But, many coaches still use pen and paper, or email threads or a patchwork of other tools to deliver their coaching. This was such a contrast to the depth of tools we have as engineers, designers, marketers in tech. I wanted to build an equally awesome set of tools for coaches, so that they can help more people in less time, and help their coachees reach new levels of growth faster.
At Medoo, you’re focused on creating tools that support the coaching process. How do you see technology and software evolving in the coaching and personal development space?
There are so many personal development apps out there, but none of them have really clicked for me and many other people. I believe that that’s because the best and most lasting personal development happens in a collaborative process with a human (a coach, manager, therapist, mentor) helping. But if we look at software or apps that aimed at that collaborative process, there are not that many.
We’ve got many tools that help manage the business and admin of running a coaching or therapy practice, but almost none that are focussed on the craft of people development. I see this as a big opportunity, and one that we are filling with Medoo. New technology like large language learning models make it possible to take large amounts of fuzzy data and analyse & visualise them in different ways.
I’m very excited to use such technology to support human inner development. Technology is outpacing our inner development currently, which is not good. We need to develop and evolve ourselves, so that we can continue to ride future waves of technology. Otherwise we risk making ourselves irrelevant.
As a female founder in the tech industry, what kind of support have you received from the industry and what kind of support would you like to see for women entrepreneurs in the future?
The best support I have received so far is from other founders. Nobody understands the pain and grind of startup life more than other founders. I am so grateful to the many founder friends who have gone out of their way to offer advice, share experiences & lessons, and make introductions.
Many local funds have learning communities that are open to all founders and operators and they organise a number of events too. I think that’s a great way of giving back to the community. One of my favourite events is the Tropical Innovation Festival up in North Queensland. It is incredible. It’s run by a small team, but they punch way above their weight. Highly recommend everyone to go this year!
One thing I’d like to see more of is public and meaningful support from the government. Their grants are great, but the processes are mired in bureaucracy and don’t align with the realities of building a tech startup. At last year’s TIF, it was great to see Queensland’s Chief Entrepreneur and their office represented. That was the first time in my life a government official asked me ‘Tell me how we can support the startup community better’. I’d love to see more of that!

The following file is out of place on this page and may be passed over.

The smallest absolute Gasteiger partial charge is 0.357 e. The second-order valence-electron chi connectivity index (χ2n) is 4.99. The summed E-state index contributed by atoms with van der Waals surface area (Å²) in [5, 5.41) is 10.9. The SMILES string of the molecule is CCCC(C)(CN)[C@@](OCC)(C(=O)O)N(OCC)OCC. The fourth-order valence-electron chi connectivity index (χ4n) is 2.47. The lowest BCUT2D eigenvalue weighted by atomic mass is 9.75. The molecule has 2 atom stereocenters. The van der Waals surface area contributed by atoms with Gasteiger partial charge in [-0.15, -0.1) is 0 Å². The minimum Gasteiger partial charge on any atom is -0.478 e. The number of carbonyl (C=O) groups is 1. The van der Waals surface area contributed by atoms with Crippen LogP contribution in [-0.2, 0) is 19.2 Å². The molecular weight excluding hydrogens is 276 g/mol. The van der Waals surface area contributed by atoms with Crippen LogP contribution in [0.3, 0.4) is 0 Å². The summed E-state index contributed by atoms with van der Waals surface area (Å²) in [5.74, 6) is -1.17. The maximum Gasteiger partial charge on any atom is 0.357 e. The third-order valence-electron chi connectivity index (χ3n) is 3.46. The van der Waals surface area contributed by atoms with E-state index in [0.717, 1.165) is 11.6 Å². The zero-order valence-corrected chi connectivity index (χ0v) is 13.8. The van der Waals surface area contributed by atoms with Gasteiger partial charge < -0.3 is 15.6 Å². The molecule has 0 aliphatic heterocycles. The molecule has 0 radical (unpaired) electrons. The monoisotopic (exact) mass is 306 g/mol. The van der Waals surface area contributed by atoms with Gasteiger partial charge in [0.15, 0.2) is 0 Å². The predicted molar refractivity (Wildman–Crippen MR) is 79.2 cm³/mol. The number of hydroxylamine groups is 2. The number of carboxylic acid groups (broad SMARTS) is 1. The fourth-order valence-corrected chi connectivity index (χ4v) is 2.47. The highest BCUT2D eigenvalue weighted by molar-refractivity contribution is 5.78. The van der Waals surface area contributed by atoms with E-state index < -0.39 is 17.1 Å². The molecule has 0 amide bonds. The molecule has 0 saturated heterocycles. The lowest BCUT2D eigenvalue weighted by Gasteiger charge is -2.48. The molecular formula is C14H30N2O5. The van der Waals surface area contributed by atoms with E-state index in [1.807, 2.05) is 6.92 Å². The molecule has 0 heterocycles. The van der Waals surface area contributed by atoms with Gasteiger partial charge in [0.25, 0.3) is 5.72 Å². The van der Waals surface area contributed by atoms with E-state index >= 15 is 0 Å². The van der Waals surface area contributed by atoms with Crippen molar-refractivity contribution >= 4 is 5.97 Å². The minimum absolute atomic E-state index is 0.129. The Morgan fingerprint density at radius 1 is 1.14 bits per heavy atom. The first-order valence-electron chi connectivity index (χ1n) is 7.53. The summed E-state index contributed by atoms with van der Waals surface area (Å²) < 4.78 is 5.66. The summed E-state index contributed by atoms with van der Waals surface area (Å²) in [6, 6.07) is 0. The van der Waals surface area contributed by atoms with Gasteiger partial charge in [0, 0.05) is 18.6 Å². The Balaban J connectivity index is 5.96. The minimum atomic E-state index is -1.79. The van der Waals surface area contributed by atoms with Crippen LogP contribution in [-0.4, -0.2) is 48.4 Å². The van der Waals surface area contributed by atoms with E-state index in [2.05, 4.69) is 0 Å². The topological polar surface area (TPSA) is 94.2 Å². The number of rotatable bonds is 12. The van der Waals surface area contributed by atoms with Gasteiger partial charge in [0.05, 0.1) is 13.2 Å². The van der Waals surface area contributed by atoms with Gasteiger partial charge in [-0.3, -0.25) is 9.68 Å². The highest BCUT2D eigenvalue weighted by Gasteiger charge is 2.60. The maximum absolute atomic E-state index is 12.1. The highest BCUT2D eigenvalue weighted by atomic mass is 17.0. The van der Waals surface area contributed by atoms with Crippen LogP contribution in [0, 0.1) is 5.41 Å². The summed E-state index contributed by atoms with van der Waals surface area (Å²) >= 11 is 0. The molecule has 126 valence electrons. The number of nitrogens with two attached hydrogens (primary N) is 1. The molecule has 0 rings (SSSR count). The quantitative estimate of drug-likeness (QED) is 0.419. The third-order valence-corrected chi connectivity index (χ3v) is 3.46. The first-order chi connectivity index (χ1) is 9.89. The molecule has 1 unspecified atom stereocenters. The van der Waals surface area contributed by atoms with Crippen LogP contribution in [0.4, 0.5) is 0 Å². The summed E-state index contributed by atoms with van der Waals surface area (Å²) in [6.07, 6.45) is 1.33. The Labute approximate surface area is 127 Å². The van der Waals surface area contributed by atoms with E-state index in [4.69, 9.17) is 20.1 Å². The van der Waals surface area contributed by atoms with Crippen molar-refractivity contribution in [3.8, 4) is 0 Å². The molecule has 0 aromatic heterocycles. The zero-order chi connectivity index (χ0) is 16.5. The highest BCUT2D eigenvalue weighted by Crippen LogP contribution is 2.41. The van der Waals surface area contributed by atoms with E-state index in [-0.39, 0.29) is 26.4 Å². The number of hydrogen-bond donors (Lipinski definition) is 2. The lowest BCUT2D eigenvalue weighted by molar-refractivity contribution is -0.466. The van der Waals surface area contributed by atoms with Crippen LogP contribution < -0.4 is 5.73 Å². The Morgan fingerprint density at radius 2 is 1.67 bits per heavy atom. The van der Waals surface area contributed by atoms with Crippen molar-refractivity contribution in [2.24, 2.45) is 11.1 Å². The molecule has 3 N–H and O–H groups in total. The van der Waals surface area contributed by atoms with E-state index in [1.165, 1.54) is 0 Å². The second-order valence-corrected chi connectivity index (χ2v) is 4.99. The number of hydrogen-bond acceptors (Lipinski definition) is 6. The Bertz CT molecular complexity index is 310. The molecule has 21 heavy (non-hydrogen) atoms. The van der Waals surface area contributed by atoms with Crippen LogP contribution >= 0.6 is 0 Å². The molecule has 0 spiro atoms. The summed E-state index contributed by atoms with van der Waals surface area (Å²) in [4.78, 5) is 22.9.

What do you see as the biggest trends and challenges facing the tech industry in the coming years, particularly in terms of diversity, innovation, and social impact?
I think we collectively need to think deeply about whether our current startup funding models work in a high interest rate, high volatility environment. More importantly, are they aligned with how innovation and creativity work in reality?
The creative process is messy. It’s never a straight line. In a more forgiving macro environment, there was more room to accommodate the messy realities of going from zero to one. My concern is that in this kind of environment where people are (quite naturally) feeling more fearful, the tendency is to fall back to what we already know.
What does this mean for funding ideas in underserved areas of the economy? What does this mean for underrepresented founders like me? For investors in a high interest rate environment, what is the reward for taking a risk on a startup, when the opportunity cost of not investing in safer assets is so high? We need to move away from simplistic hyperbole like ‘Great companies are built in tough economic conditions’, which doesn’t convey anything actionable, to having more nuanced, first principles conversations.
What advice would you give to other women who are interested in pursuing a career in tech, or starting their own tech startup?
- Believe in yourself. Trust me, you have the grit, resilience and learning abilities needed to do this.
- It’s a marathon. Pace yourself!